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Question DetailsAsked on 9/7/2011

KB
what wold cause water to come out of faucets with a pulsing, surging action? We have a well and pressure tank.

I don't think its the well or pump because the same amount of water comes out of the pipes as before. I don't think the bladder in the pressure tank is ruptured because the PSI is 80 or so. Any thoughts?

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3 Answers

0
Votes

Air is getting into the system somehow. It could be from any number of ways.
After the pressure gets up to 80psi, will it stay there for a while ie. 30-60 minutes?
Is the pressure tank at the well or your house?
If it is at the house, can you check the pressure in the pipe to the house?
Are there any check valves in your system?
If you have steady pressure in all points in your piping system (no pressure drop) then have a good well company check the well.

Answered 7 years ago by leakdetective

0
Votes

Its just air in the line.

Answered 7 years ago by MaintenancePro

0
Votes

OK - several possibilities:

1) With all water demand turned off, let the pump pressure the system till it turns off. Then turn on a faucet, while someone else watches pressure and pump - if the pressure drops off immediately and drastically rather than very slowly, and pump turns immediately when faucet is opened and shuts off almost immediately after faucet is turned off, then you have probably lost your air in the pressure tank. It should take several seconds of full foow for the pump to turn on (at its low-pressure setting), and after the faucet is turned off, it shoud astay on for a few seconds to as much as a minute to build the tank pressure back up to the shutoff pressure. Its shutting off immediately after faucet is turned off means there is no air cushion for it to compress in the tank. Read instructions on how to drain (if pressure tank) or repressurize (if bladder tank).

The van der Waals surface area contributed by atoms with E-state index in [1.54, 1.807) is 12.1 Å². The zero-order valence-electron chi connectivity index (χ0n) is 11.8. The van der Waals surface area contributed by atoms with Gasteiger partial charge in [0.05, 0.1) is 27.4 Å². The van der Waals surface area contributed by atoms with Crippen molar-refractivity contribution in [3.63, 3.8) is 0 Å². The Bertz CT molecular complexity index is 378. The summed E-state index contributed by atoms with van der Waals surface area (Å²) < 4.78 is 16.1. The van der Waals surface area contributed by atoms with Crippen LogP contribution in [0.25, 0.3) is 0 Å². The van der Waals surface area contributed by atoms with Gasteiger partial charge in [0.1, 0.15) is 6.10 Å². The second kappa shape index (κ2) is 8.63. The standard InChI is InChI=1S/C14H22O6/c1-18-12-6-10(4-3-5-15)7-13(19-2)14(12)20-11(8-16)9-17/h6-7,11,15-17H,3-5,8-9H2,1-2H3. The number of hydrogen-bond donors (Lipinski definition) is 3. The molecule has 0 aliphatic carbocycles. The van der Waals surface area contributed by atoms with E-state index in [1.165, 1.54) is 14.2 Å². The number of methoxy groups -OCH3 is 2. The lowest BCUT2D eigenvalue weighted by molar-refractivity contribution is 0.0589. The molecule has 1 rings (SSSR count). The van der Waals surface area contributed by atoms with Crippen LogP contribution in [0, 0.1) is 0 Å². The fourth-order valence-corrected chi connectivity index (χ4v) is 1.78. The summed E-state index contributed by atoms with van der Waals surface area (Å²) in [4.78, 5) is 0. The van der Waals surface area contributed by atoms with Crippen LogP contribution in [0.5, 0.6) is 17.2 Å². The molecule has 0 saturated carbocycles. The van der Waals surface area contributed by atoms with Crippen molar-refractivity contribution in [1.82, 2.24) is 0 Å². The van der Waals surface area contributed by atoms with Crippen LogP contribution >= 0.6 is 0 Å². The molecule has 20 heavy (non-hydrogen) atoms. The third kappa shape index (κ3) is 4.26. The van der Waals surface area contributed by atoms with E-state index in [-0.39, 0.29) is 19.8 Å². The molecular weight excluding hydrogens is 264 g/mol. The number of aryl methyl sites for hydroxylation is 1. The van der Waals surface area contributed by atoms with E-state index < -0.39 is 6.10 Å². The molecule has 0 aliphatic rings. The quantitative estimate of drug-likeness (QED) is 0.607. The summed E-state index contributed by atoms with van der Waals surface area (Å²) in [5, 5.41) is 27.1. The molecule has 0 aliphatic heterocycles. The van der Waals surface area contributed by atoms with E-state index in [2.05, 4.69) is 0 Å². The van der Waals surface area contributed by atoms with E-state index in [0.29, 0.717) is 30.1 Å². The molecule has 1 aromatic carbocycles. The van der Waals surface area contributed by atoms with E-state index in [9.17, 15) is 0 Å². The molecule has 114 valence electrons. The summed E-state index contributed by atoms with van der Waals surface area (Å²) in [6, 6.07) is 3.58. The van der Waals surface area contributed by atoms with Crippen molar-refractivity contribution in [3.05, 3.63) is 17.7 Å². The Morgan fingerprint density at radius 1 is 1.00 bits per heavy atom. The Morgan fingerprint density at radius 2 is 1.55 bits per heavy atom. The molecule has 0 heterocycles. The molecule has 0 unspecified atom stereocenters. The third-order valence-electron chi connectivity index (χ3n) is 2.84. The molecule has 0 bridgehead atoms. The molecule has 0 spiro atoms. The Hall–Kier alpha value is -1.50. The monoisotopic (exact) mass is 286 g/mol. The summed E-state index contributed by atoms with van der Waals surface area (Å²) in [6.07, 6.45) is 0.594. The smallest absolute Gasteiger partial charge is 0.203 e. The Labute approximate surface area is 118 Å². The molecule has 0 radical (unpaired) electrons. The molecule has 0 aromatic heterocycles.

2) I presume you have a positive displacement (piston) pump - hence the surging with every stroke. One other possibility is that the valve in the pump (has one per cylinder) is not seating completely, so instead of only pumping the water one way, it is placing a suction on the lines on the backstroke, causing a surging action. The same thing can occur, on a lesser scale, with a centrifugal pump with one or more broken vanes or sticking backflow valve.

3) Pressure at the tank being 80 pounds means nothing - that is just the max pressure the pump will turn out, or the setting on the pressure regulator, it does not indicate the tank is or is not working, and if a bladder type you cannot tell if the bladder is ruptured that way, though you should be able to feel a temperature difference between the top and bottom of the tank - the air pocket will be warmer, at the top. If not temperature difference can be felt, then you probablky have no air pocket, or a very small one.

4)) feel the suction hose from the well (if surface pump) or the downpipe to the pump, if submersible - if "kicking" you may be low on water or have a partial blockage of the foot screen. In this case, the pump will be pumping a mixture of water and air (low water) or pumping a slug of water and then none (screen or foot valve) - check for this at the first valve in the system, before the pressure tank. Since you say the same amount of water comes out as before, this is far less likely the cause, and this would usually cause dirty water as it kicks loose accumulated silt and algae and such in the lines. However, if you have a submersible pump or jet pump, then this or a pump failure occurring is a possibility.

Answered 5 years ago by LCD




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